Saturday, June 26, 2010
Streets of Fire (1984, Walter Hill)
Streets of Fire is one of those movies that was on every video store shelf in the 80s. Seeing that cover became second nature and I'll admit I never really thought twice about the video tape hidden under that classic slice of nostalgic artwork. Honestly, I don't even remember why I decided to check the film out a couple years ago. It may have been the Walter Hill association or one of the many fine actors in the film. Regardless, it was long overdue.
Streets of Fire stars Michael Paré as Tom Cody, an ex army soldier who comes back to his hometown at the request of his sister Reva (Deborah Van Valkenburgh). Local Pop Star Ellen Aim (Diane Lane) is kidnapped at a hometown gig, by gang leader Raven Shaddock (Willem Dafoe) and Tom, who used to be Ellen's boyfriend, is the only one who can get her back. Along with Ellen's manager Billy Fish (Rick Moranis) and drifter McCoy (Amy Madigan), Cody has to infiltrate Shaddock's hideout and get Ellen back, while avoiding the local cops and Shaddock's goons.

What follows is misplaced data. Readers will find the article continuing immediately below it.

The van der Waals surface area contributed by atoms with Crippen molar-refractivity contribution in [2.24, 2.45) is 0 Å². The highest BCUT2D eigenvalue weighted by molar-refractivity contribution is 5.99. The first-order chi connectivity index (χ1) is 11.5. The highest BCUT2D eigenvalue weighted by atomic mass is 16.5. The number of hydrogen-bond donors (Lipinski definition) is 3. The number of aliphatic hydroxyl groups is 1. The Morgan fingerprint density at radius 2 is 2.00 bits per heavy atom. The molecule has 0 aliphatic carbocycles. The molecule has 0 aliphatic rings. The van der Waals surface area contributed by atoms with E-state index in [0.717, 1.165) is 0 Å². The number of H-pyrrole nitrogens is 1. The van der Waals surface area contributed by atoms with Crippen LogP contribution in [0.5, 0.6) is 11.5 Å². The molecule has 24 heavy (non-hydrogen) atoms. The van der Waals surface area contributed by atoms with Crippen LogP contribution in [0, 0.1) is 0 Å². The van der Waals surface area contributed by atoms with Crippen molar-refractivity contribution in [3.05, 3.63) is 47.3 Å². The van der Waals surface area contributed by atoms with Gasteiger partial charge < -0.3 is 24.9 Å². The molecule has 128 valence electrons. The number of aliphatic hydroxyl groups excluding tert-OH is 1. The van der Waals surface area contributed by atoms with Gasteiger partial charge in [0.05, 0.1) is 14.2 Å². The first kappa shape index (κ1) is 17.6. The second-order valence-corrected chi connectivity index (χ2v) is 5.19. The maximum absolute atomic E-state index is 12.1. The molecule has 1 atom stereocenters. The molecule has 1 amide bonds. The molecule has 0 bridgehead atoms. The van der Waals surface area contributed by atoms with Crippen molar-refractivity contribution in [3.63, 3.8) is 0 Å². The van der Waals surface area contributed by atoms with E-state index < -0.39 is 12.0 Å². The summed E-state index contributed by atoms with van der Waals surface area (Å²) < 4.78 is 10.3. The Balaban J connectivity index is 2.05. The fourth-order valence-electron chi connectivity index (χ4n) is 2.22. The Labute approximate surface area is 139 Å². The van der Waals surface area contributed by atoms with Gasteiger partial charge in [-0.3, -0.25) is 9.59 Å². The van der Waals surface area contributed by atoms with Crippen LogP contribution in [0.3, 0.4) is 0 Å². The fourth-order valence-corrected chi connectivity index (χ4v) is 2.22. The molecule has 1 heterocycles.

Before re-watching Streets of Fire, I was ready to give it a 9/10 rating. Apparently I had forgotten one minor flaw in the film...its dialogue. Hill created a visually stunning "rock n' roll fable" with colorful characters, timeless scenery, rockin' music and a great cast. Though not all bad, the dialogue however detracts from the otherwise spectacular film, as does the annoying character of McCoy (originally written as a male). That being said, I would still consider this film a classic for its time and something I will definitely re-visit. Just watching the concert scenes with the always lovely Diane Lane singing (actually it's not even her voice but whatever), which are an interesting mix of styles (most prevalent being 80s New Wave and 50s Rock), makes me want to watch the film over and over again.